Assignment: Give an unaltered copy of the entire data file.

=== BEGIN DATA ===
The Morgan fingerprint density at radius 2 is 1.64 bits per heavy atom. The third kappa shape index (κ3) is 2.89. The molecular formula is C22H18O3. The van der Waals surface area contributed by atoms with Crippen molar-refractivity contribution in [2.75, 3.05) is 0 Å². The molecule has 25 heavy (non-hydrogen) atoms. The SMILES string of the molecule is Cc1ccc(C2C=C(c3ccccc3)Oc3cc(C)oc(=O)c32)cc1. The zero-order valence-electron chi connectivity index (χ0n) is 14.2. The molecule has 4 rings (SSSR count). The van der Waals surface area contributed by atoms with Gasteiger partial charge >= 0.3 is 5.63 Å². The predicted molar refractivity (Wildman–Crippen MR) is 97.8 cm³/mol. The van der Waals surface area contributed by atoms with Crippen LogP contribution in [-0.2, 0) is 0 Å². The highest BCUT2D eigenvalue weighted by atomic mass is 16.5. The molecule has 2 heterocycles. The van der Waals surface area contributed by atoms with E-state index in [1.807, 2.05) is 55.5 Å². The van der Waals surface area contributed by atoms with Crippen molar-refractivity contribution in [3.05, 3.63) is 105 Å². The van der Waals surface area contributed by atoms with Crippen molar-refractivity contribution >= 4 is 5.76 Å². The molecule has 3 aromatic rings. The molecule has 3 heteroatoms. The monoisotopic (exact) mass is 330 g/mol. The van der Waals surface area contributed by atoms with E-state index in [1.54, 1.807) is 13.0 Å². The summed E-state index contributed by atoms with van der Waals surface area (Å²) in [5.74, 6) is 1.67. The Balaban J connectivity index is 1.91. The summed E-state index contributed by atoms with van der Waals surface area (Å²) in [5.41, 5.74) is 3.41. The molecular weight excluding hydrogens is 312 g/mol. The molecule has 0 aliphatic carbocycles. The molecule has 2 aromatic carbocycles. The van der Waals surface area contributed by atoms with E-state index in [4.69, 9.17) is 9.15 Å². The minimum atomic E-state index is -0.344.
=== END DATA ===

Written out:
The Morgan fingerprint density at radius 2 is 1.64 bits per heavy atom. The third kappa shape index (κ3) is 2.89. The molecular formula is C22H18O3. The van der Waals surface area contributed by atoms with Crippen molar-refractivity contribution in [2.75, 3.05) is 0 Å². The molecule has 25 heavy (non-hydrogen) atoms. The SMILES string of the molecule is Cc1ccc(C2C=C(c3ccccc3)Oc3cc(C)oc(=O)c32)cc1. The zero-order valence-electron chi connectivity index (χ0n) is 14.2. The molecule has 4 rings (SSSR count). The van der Waals surface area contributed by atoms with Gasteiger partial charge >= 0.3 is 5.63 Å². The predicted molar refractivity (Wildman–Crippen MR) is 97.8 cm³/mol. The van der Waals surface area contributed by atoms with Crippen LogP contribution in [-0.2, 0) is 0 Å². The highest BCUT2D eigenvalue weighted by atomic mass is 16.5. The molecule has 2 heterocycles. The van der Waals surface area contributed by atoms with E-state index in [1.807, 2.05) is 55.5 Å². The van der Waals surface area contributed by atoms with Crippen molar-refractivity contribution in [3.05, 3.63) is 105 Å². The van der Waals surface area contributed by atoms with Crippen molar-refractivity contribution >= 4 is 5.76 Å². The molecule has 3 aromatic rings. The molecule has 3 heteroatoms. The monoisotopic (exact) mass is 330 g/mol. The van der Waals surface area contributed by atoms with E-state index in [1.54, 1.807) is 13.0 Å². The summed E-state index contributed by atoms with van der Waals surface area (Å²) in [5.74, 6) is 1.67. The Balaban J connectivity index is 1.91. The summed E-state index contributed by atoms with van der Waals surface area (Å²) in [5.41, 5.74) is 3.41. The molecular weight excluding hydrogens is 312 g/mol. The molecule has 0 aliphatic carbocycles. The molecule has 2 aromatic carbocycles. The van der Waals surface area contributed by atoms with E-state index in [4.69, 9.17) is 9.15 Å². The minimum atomic E-state index is -0.344.